Mr Apara said Alpha Beta received over N150 billion from Lagos, with most of it going into Ocean Trust. Mr Tinubu continues to deflect questions about his interest in Alpha Beta, but behind the scenes funds transferred to the firm from Lagos government accounts have been directly traced to his family members, business interests and political cronies.

The Gazette confronted SimmonsCooper with the evidence via telephone calls, emails and letters for several weeks, but the firm declined comments. 

The Gazette reached out to Abidemi Oseni-Oduntan, a former partner at the law firm that had handled its bank accounts. He initially admitted knowledge of Ocean Trust, but afterwards called back to say he didn’t know of Ocean Trust and threatened to deal with our newspaper should this story be published.

Bidemi Oseni-Oduntan, Managing Director/CEO, CoreStep Microfinance Ban
Abidemi Oseni-Oduntan handled bank accounts of SimmonsCooper when Ocean Trust paid the law firm.

The Gazette also reached Babatunde Irukera, a former partner at SimmonsCooper until 2017 when he was appointed to lead the Federal Competition and Consumer Protection Commission (FCCPC). Mr Irukera declined to confirm or admit knowledge of Ocean Trust throughout his years at SimmonsCooper despite repeated efforts to make him take a categorical position.

A spokesman for Mr Osinbajo declined comments about the newly-uncovered evidence linking Ocean Trust to SimmonsCooper at the time the vice-president was a senior partner there.

A spokesman for Wema Bank did not return requests seeking comments about the bank’s involvement in moving billions for a company that exists only on papers — or whether the transactions were reported to federal authorities. 

Two peas in a pod

Last month, Mr Tinubu announced plans to run for president in 2023, saying he had informed Mr Buhari of his readiness to succeed him. About a week earlier, Mr Osinbajo also informed the president of his intention to take the top job.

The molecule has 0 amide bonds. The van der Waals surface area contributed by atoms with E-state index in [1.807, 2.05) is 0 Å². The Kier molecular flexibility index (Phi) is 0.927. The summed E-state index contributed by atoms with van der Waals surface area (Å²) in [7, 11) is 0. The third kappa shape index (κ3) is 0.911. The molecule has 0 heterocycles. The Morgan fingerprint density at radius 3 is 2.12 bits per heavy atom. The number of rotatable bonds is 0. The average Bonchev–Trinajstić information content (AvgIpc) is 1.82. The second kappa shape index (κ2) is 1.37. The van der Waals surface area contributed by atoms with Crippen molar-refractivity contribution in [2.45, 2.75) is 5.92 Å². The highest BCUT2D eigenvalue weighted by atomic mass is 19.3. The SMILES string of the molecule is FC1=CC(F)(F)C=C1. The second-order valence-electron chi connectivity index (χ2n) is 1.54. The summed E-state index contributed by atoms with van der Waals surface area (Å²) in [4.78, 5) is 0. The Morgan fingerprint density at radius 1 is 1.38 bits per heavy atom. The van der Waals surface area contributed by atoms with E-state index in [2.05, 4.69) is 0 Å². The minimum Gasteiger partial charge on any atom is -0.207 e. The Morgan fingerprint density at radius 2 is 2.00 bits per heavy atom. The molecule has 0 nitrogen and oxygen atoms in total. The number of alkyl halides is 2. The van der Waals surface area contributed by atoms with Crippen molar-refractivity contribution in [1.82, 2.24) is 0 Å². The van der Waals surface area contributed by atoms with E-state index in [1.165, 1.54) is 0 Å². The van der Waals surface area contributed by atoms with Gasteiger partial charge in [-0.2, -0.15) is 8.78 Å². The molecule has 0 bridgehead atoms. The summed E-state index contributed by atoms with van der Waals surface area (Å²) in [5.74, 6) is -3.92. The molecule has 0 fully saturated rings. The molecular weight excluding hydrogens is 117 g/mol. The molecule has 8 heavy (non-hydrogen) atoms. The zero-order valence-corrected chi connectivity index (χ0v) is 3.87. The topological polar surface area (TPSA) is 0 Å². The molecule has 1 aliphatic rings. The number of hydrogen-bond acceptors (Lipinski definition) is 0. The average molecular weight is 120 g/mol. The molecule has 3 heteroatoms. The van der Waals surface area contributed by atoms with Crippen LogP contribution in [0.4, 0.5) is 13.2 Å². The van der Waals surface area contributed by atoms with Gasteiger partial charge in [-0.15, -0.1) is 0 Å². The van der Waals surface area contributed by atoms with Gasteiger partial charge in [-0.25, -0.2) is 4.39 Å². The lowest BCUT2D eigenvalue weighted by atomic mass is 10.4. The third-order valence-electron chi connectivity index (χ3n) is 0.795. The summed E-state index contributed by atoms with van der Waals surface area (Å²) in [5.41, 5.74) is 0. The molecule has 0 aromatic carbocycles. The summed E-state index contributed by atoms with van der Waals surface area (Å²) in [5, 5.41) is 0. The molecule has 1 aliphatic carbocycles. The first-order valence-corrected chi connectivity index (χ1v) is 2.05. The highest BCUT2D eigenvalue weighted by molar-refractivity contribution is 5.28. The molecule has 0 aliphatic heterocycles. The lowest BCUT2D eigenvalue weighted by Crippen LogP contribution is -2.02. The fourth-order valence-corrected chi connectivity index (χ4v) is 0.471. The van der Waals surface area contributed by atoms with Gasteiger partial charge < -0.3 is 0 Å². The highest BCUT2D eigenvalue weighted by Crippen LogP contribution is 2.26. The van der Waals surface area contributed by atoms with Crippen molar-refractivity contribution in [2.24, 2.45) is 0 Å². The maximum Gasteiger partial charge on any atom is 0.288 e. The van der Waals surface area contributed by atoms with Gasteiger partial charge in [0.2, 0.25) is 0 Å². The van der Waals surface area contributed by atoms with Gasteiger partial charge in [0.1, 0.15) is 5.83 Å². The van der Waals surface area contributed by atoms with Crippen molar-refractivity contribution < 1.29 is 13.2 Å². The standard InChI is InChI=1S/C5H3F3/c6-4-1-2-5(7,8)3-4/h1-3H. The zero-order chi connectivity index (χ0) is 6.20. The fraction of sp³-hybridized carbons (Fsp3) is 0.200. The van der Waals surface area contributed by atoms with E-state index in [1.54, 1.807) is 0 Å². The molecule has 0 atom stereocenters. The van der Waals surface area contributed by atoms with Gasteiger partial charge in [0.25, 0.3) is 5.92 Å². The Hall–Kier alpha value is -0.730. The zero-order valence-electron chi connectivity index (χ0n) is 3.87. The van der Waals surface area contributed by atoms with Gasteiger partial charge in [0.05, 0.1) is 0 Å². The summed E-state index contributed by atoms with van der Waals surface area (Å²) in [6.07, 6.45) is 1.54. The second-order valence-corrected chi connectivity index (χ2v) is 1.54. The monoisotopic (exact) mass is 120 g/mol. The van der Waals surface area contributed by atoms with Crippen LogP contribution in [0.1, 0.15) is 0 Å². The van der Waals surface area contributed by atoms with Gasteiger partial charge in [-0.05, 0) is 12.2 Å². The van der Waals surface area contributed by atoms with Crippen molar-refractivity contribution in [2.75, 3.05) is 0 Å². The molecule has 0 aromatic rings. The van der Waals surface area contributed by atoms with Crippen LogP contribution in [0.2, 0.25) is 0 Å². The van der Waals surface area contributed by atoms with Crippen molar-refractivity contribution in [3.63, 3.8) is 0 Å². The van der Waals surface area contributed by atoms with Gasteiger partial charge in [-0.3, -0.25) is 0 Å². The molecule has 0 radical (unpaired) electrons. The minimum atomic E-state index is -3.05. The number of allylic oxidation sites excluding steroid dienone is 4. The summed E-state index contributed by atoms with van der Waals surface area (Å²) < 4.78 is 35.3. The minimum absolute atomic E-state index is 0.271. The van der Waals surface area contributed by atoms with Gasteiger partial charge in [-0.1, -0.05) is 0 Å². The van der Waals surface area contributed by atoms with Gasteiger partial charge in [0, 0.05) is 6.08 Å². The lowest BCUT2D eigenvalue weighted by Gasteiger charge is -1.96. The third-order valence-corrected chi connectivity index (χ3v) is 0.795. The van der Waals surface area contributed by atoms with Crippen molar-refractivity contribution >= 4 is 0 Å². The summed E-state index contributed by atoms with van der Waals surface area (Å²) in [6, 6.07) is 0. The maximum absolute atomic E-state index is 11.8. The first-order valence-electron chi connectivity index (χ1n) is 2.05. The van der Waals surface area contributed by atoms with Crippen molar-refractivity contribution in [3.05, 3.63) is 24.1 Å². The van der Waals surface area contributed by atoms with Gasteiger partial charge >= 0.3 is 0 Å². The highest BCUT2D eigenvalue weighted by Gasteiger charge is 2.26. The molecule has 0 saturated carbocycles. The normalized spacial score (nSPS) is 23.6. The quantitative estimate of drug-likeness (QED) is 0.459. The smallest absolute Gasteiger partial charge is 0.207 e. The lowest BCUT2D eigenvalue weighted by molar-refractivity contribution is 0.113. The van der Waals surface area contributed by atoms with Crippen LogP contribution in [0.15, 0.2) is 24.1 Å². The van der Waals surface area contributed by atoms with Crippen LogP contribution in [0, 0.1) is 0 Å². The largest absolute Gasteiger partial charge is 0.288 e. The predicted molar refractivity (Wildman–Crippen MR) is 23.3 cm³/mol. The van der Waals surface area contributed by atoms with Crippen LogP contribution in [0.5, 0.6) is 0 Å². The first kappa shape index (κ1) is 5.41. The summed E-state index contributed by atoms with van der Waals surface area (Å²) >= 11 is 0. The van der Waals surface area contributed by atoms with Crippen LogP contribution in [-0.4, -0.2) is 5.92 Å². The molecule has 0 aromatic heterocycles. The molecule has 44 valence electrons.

Both camps have been pitted against one another in recent weeks, with Mr Osinbajo’s adviser Babafemi Ojudu publicly denouncing support for Mr Tinubu, a decision he said had earned him criticism and attacks from the politician’s supporters.

Tinubu, Ojudu and Osinbajo
Composite of Osinbanjo, Tinubu and Ojudu

But notwithstanding their political differences ahead of a close primary contest later this year, Messrs Osinbajo and Tinubu are still widely seen as allies, especially given their steep history, said anti-corruption and political analyst Shola Olubanjo.

“What these latest revelations tell us is that both Tinubu and Osinbajo are two peas in a pod,” Mr Olubanjo said. “They have both been working together as partners for many years and Nigerians should not be deceived.” 

After concluding his tenure as Lagos’ attorney-general, Mr Osinbajo continued to serve Mr Tinubu in several capacities, including as political and legal aide. His loyalty was rewarded in 2015 when Mr Tinubu nominated him as running mate to Mr Buhari. 

“If they can be that close, then you know they will go to any length to cover up the shady deals they’ve done together,” Mr Olubanjo said. “Whatever they do in the coming months to get the presidential ticket, no one should expect them to open long-buried secrets of each other’s corrupt practices.”